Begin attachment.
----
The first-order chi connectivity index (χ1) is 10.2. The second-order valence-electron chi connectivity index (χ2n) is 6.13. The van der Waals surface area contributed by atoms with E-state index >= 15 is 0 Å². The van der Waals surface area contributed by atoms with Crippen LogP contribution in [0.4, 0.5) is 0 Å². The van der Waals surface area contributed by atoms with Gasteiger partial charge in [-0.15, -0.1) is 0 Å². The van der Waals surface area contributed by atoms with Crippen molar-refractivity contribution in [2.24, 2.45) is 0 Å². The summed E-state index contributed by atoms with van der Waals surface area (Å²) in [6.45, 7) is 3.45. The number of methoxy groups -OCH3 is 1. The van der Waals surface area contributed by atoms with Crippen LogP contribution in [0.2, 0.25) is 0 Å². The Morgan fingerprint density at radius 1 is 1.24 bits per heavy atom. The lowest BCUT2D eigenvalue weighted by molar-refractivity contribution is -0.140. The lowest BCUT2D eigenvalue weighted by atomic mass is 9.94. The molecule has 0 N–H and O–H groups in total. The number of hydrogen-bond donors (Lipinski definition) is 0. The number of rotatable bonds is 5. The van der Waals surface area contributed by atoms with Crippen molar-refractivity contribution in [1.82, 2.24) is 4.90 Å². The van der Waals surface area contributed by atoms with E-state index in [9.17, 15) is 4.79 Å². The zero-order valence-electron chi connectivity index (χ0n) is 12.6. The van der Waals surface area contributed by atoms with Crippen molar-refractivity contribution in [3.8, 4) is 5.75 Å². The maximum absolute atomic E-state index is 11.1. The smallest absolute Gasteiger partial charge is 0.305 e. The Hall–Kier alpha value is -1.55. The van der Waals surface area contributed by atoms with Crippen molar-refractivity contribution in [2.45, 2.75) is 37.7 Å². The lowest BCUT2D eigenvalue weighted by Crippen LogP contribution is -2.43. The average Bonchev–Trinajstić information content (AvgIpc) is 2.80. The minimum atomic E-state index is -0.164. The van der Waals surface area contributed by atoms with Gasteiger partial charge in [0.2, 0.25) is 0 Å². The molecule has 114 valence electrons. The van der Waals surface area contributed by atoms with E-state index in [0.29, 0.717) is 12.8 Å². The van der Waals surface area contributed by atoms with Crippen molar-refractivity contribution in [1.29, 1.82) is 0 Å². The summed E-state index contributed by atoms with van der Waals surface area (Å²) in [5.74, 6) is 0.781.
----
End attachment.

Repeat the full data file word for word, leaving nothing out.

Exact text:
The first-order chi connectivity index (χ1) is 10.2. The second-order valence-electron chi connectivity index (χ2n) is 6.13. The van der Waals surface area contributed by atoms with E-state index >= 15 is 0 Å². The van der Waals surface area contributed by atoms with Crippen LogP contribution in [0.4, 0.5) is 0 Å². The van der Waals surface area contributed by atoms with Gasteiger partial charge in [-0.15, -0.1) is 0 Å². The van der Waals surface area contributed by atoms with Crippen molar-refractivity contribution in [2.24, 2.45) is 0 Å². The summed E-state index contributed by atoms with van der Waals surface area (Å²) in [6.45, 7) is 3.45. The number of methoxy groups -OCH3 is 1. The van der Waals surface area contributed by atoms with Crippen LogP contribution in [0.2, 0.25) is 0 Å². The Morgan fingerprint density at radius 1 is 1.24 bits per heavy atom. The lowest BCUT2D eigenvalue weighted by molar-refractivity contribution is -0.140. The lowest BCUT2D eigenvalue weighted by atomic mass is 9.94. The molecule has 0 N–H and O–H groups in total. The number of hydrogen-bond donors (Lipinski definition) is 0. The number of rotatable bonds is 5. The van der Waals surface area contributed by atoms with Crippen molar-refractivity contribution in [1.82, 2.24) is 4.90 Å². The van der Waals surface area contributed by atoms with E-state index in [9.17, 15) is 4.79 Å². The zero-order valence-electron chi connectivity index (χ0n) is 12.6. The van der Waals surface area contributed by atoms with Crippen molar-refractivity contribution in [3.8, 4) is 5.75 Å². The maximum absolute atomic E-state index is 11.1. The smallest absolute Gasteiger partial charge is 0.305 e. The Hall–Kier alpha value is -1.55. The van der Waals surface area contributed by atoms with Crippen molar-refractivity contribution in [2.45, 2.75) is 37.7 Å². The lowest BCUT2D eigenvalue weighted by Crippen LogP contribution is -2.43. The average Bonchev–Trinajstić information content (AvgIpc) is 2.80. The minimum atomic E-state index is -0.164. The van der Waals surface area contributed by atoms with Gasteiger partial charge in [0.2, 0.25) is 0 Å². The molecule has 114 valence electrons. The van der Waals surface area contributed by atoms with E-state index in [0.29, 0.717) is 12.8 Å². The van der Waals surface area contributed by atoms with Crippen molar-refractivity contribution in [1.29, 1.82) is 0 Å². The summed E-state index contributed by atoms with van der Waals surface area (Å²) in [5.74, 6) is 0.781.